Demand for homes seen withstanding govt efforts to cool property market
(HONG KONG) The Hong Kong government's HK$10.9 billion (S$1.98 billion) sale of a residential site at a public auction beat estimates and showed that home demand is withstanding efforts to cool the market
Potential home purchasers should consider their ability to pay before taking out mortgages, Financial Secretary John Tsang said yesterday in the government's latest effort to discourage a bubble forming.
'Citizens should consider the affordability before buying houses,' Mr Tsang told reporters.
Sun Hung Kai Properties Ltd, the world's biggest developer by market value, on Tuesday won the one-and-a-half hour bidding for the Ho Man Tin district site that was estimated at HK$8.41 billion, according to the median of seven analysts surveyed by Bloomberg News.
At HK$12,540 per square foot, it is the highest price paid in a government auction in urban Hong Kong since the market peaked in 1997, said Centaline Property Agency Ltd.
Home prices have risen 41 per cent since the end of 2008, prompting the government to tighten downpayment requirements for luxury homes in October to curtail speculation after record low interest rates fuelled the surge. Mr Tsang on May 12 pledged to keep boosting land supply.
'The above-expectations bidding price shows that the developers hold a positive outlook on urban sites for luxury homes, as currently it is obvious the supply for luxury homes is not sufficient,' Wong Leung Sing, an associate director of research at Centaline, one of the city's biggest real estate agencies, said by phone on Tuesday.
The Centa-City Index, a measure of Hong Kong's home prices, last week fell 1.44 per cent, its biggest weekly drop in more than 18 months.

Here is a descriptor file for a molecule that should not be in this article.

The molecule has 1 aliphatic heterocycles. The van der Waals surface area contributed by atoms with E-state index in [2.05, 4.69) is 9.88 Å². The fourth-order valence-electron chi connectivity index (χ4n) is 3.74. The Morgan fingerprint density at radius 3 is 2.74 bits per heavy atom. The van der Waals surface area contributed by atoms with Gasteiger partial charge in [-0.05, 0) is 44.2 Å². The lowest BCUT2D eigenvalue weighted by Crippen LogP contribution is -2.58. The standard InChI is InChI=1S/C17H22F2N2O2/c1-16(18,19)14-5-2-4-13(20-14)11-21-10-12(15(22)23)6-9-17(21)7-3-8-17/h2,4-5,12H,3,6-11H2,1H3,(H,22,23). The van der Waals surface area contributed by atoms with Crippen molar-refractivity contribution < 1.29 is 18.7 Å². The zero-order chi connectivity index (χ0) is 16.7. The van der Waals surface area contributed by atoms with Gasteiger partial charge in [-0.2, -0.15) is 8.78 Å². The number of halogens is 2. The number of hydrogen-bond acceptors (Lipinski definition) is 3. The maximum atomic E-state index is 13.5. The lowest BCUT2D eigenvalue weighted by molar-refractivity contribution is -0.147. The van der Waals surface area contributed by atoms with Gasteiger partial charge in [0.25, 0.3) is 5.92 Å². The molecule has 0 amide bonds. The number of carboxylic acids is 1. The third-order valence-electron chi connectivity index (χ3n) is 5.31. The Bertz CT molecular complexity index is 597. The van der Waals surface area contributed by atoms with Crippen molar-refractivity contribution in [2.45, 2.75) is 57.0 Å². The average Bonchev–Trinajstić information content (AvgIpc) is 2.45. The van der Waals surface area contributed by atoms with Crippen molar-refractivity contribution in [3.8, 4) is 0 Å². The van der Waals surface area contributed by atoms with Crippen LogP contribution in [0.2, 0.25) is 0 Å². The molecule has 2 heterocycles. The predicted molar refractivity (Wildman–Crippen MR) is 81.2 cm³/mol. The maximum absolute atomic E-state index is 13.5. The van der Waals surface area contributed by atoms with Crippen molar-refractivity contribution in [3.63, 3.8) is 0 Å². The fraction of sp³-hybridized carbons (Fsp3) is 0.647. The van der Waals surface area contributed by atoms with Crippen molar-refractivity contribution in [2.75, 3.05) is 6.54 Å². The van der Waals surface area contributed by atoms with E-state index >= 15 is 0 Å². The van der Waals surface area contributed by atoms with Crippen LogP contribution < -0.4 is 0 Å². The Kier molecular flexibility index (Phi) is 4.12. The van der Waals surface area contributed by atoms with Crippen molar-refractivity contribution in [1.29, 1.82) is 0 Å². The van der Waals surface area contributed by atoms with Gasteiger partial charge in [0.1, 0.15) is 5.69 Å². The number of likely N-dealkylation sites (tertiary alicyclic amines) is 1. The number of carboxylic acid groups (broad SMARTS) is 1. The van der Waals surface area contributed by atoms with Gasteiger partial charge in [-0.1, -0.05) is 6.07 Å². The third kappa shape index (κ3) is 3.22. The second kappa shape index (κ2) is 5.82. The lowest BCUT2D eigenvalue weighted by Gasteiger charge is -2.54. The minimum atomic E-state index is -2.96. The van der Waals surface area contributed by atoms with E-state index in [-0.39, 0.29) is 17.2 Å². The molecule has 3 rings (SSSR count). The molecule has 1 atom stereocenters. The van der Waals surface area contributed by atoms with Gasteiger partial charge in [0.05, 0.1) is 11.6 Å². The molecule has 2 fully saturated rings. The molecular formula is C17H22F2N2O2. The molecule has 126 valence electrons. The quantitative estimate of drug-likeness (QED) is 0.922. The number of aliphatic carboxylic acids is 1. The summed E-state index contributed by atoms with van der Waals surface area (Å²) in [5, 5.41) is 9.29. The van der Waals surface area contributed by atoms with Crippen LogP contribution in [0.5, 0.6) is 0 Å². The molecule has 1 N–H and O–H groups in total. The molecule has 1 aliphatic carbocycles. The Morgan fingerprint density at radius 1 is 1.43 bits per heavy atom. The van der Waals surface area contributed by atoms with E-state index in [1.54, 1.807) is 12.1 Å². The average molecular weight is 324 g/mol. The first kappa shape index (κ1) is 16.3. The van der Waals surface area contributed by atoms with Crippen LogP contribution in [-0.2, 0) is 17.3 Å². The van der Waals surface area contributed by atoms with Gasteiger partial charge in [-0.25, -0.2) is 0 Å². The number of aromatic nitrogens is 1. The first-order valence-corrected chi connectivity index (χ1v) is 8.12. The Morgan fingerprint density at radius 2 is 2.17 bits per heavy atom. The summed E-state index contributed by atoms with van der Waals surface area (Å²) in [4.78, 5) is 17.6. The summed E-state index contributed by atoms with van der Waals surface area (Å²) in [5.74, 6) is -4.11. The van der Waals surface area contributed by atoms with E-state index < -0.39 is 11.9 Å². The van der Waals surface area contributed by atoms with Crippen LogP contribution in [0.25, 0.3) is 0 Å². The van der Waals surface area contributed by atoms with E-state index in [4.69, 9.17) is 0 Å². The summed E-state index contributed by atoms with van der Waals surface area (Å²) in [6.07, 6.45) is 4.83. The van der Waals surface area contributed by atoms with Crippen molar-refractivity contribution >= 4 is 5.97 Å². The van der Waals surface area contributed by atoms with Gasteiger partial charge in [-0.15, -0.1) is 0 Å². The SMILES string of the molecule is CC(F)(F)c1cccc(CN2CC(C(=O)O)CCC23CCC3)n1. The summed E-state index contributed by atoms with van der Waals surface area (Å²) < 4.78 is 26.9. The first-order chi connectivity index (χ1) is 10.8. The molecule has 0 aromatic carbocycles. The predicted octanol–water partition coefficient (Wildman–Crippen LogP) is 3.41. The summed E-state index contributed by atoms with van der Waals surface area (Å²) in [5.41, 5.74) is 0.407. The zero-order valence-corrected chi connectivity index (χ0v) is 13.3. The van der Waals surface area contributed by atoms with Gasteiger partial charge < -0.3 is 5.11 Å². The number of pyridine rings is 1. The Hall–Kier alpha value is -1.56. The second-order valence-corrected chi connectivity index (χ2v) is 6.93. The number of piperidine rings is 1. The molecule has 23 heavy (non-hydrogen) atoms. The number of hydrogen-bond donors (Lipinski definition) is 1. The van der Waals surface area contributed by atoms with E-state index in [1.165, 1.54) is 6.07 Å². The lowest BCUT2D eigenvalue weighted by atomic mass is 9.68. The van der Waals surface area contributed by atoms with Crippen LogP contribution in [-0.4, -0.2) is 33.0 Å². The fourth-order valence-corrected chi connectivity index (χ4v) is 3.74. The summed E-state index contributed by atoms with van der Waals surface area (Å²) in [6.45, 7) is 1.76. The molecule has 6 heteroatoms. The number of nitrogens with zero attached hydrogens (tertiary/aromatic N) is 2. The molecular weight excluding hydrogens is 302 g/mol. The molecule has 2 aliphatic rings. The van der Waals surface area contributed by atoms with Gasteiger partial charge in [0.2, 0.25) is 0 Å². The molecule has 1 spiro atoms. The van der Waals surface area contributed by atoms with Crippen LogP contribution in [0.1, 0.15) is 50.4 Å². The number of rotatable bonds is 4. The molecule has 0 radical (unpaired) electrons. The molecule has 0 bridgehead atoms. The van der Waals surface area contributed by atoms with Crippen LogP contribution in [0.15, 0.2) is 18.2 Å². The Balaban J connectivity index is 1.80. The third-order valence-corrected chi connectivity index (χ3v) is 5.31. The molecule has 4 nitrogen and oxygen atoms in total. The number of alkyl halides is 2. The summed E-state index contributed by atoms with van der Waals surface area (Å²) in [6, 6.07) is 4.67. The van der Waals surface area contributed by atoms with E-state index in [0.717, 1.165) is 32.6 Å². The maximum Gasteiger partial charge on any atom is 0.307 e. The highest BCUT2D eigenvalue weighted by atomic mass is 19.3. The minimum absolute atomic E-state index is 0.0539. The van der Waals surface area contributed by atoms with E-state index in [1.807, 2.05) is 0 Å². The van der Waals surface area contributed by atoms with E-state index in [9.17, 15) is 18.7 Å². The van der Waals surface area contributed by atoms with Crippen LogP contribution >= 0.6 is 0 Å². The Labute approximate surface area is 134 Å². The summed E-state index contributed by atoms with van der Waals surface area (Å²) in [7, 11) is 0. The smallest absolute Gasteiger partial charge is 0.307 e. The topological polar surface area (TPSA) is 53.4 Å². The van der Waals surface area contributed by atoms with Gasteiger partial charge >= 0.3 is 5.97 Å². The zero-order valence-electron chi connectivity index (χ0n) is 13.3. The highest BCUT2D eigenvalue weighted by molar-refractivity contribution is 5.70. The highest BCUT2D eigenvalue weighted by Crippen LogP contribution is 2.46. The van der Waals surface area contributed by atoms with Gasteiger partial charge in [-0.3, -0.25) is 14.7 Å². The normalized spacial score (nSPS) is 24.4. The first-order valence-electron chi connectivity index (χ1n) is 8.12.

Hong Kong may add as many as 60,000 homes in three to four years, Mr Tsang has said.
The price 'was not cheap but still reasonable', Fiona Wan, a spokeswoman at Sun Hun Kai, said by phone after the auction. The company expects to invest HK$18 billion to develop the site 'into a luxurious residential area'. The estimates ranged from HK$7.15 billion to HK$9.8 billion.
Home prices in Hong Kong rose the most among the world's major markets in the fourth quarter, property adviser Knight Frank LLP said in April. Average prices climbed almost 28 per cent from a year earlier in the city, while in China they advanced 25 per cent, a global index compiled by the London-based broker showed. They rose 3.4 per cent in the UK and fell 3.1 per cent in the US, according to the April 21 survey.
Hong Kong luxury home prices may rise 20 per cent this year as the economy expands and supply remains limited, real estate broker CB Richard Ellis Group Inc said in January. Luxury homes in the city are defined as those costing at least HK$10 million or bigger than 1,000 square feet (93 square metres).
The price per square foot for Ho Man Tin, a record for a site to build apartments in the Kowloon area, highlights demand for luxury homes on the other side of Victoria Harbour from the Central business district. Financial institutions including Morgan Stanley and Credit Suisse Group AG have moved into International Commerce Centre in the West Kowloon district.
'At this price, the unit price would be as high as HK$15,000 to HK$16,000 per square foot,' said Adrian Ngan, an analyst of CCB International Securities Ltd. 'I expect the gap between luxury and mass apartments would widen after this land sale.'
New apartments in the district, which include those at projects such as Cheung Kong (Holdings) Ltd's Celestial Heights and New World Development Co's Wylie Court, are selling for about HK$12,000 to HK$13,000 a square foot, according to Alnwick Chan, executive director at Knight Frank.
The family of billionaire Lee Shau Kee, who controls Henderson Land Development Co, on May 18 paid HK$1.82 billion for a 53,350-square-foot plot of land on the Peak in an auction of non-government land. On a per-square-foot price of HK$68,200, the land was the city's most expensive in an auction, Jones Lang LaSalle Inc said after conducting the sale.
The average price of HK$12,540 psf paid for Ho Man Tin is the highest for an apartment site in a government auction since 1997, when Chinachem Group bought a parcel in Hong Kong Island's Repulse Bay area for HK$16,256 psf. It is the first time the government has sold a site for more than HK$10 billion since March that year, when a group led by Sino Land Co paid HK$11.8 billion for a site in the Siu Sai Wan district in eastern Hong Kong Island.
The Ho Man Tin plot has a total area of 16,151 sq m and building area of 869,000 sq ft. -- Bloomberg
Source: Business Times, 10 Jun 2010